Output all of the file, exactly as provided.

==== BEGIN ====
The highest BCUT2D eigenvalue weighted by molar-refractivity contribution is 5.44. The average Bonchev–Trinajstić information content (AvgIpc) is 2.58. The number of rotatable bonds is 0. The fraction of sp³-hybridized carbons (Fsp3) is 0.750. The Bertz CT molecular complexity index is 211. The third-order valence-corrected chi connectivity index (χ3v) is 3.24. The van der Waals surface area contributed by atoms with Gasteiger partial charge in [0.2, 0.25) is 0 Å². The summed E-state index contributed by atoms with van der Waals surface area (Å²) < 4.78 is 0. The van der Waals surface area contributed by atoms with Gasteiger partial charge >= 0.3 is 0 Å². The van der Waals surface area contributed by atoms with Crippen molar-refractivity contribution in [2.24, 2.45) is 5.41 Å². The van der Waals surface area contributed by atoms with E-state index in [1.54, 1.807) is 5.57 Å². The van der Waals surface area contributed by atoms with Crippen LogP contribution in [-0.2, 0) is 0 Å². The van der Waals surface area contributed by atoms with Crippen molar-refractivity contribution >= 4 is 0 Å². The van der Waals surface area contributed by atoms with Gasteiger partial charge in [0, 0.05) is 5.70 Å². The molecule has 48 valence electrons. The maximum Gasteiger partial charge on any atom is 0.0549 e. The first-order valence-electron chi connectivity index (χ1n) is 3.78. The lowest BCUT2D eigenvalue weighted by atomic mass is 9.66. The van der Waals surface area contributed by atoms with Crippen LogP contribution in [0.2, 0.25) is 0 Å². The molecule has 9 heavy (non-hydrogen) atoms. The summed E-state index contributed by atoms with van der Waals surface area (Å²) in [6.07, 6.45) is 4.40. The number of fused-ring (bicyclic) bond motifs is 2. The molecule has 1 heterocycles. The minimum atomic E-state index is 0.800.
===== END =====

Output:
The highest BCUT2D eigenvalue weighted by molar-refractivity contribution is 5.44. The average Bonchev–Trinajstić information content (AvgIpc) is 2.58. The number of rotatable bonds is 0. The fraction of sp³-hybridized carbons (Fsp3) is 0.750. The Bertz CT molecular complexity index is 211. The third-order valence-corrected chi connectivity index (χ3v) is 3.24. The van der Waals surface area contributed by atoms with Gasteiger partial charge in [0.2, 0.25) is 0 Å². The summed E-state index contributed by atoms with van der Waals surface area (Å²) < 4.78 is 0. The van der Waals surface area contributed by atoms with Gasteiger partial charge >= 0.3 is 0 Å². The van der Waals surface area contributed by atoms with Crippen molar-refractivity contribution in [2.24, 2.45) is 5.41 Å². The van der Waals surface area contributed by atoms with E-state index in [1.54, 1.807) is 5.57 Å². The van der Waals surface area contributed by atoms with Crippen LogP contribution in [-0.2, 0) is 0 Å². The van der Waals surface area contributed by atoms with Crippen molar-refractivity contribution >= 4 is 0 Å². The van der Waals surface area contributed by atoms with Gasteiger partial charge in [0, 0.05) is 5.70 Å². The molecule has 48 valence electrons. The maximum Gasteiger partial charge on any atom is 0.0549 e. The first-order valence-electron chi connectivity index (χ1n) is 3.78. The lowest BCUT2D eigenvalue weighted by atomic mass is 9.66. The van der Waals surface area contributed by atoms with Crippen LogP contribution in [0.2, 0.25) is 0 Å². The molecule has 9 heavy (non-hydrogen) atoms. The summed E-state index contributed by atoms with van der Waals surface area (Å²) in [6.07, 6.45) is 4.40. The number of fused-ring (bicyclic) bond motifs is 2. The molecule has 1 heterocycles. The minimum atomic E-state index is 0.800.